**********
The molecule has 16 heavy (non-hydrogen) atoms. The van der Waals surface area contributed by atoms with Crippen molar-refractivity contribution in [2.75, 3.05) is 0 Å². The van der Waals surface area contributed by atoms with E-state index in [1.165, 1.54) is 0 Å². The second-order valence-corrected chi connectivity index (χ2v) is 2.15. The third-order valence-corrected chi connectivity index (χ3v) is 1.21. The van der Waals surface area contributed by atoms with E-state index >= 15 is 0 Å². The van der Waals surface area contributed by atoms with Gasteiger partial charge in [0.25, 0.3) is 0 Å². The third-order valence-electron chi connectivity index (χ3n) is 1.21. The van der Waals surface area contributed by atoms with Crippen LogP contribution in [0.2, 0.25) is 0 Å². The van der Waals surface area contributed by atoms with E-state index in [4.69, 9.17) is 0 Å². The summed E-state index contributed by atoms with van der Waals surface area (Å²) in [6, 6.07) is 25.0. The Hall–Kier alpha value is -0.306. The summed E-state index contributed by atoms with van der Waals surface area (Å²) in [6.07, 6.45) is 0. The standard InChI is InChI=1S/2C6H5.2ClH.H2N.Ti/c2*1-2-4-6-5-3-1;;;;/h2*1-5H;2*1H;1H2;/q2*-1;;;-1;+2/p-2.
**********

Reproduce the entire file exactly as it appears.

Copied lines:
The molecule has 16 heavy (non-hydrogen) atoms. The van der Waals surface area contributed by atoms with Crippen molar-refractivity contribution in [2.75, 3.05) is 0 Å². The van der Waals surface area contributed by atoms with E-state index in [1.165, 1.54) is 0 Å². The second-order valence-corrected chi connectivity index (χ2v) is 2.15. The third-order valence-corrected chi connectivity index (χ3v) is 1.21. The van der Waals surface area contributed by atoms with E-state index >= 15 is 0 Å². The van der Waals surface area contributed by atoms with Gasteiger partial charge in [0.25, 0.3) is 0 Å². The third-order valence-electron chi connectivity index (χ3n) is 1.21. The van der Waals surface area contributed by atoms with Crippen LogP contribution in [0.2, 0.25) is 0 Å². The van der Waals surface area contributed by atoms with E-state index in [4.69, 9.17) is 0 Å². The summed E-state index contributed by atoms with van der Waals surface area (Å²) in [6, 6.07) is 25.0. The Hall–Kier alpha value is -0.306. The summed E-state index contributed by atoms with van der Waals surface area (Å²) in [6.07, 6.45) is 0. The standard InChI is InChI=1S/2C6H5.2ClH.H2N.Ti/c2*1-2-4-6-5-3-1;;;;/h2*1-5H;2*1H;1H2;/q2*-1;;;-1;+2/p-2.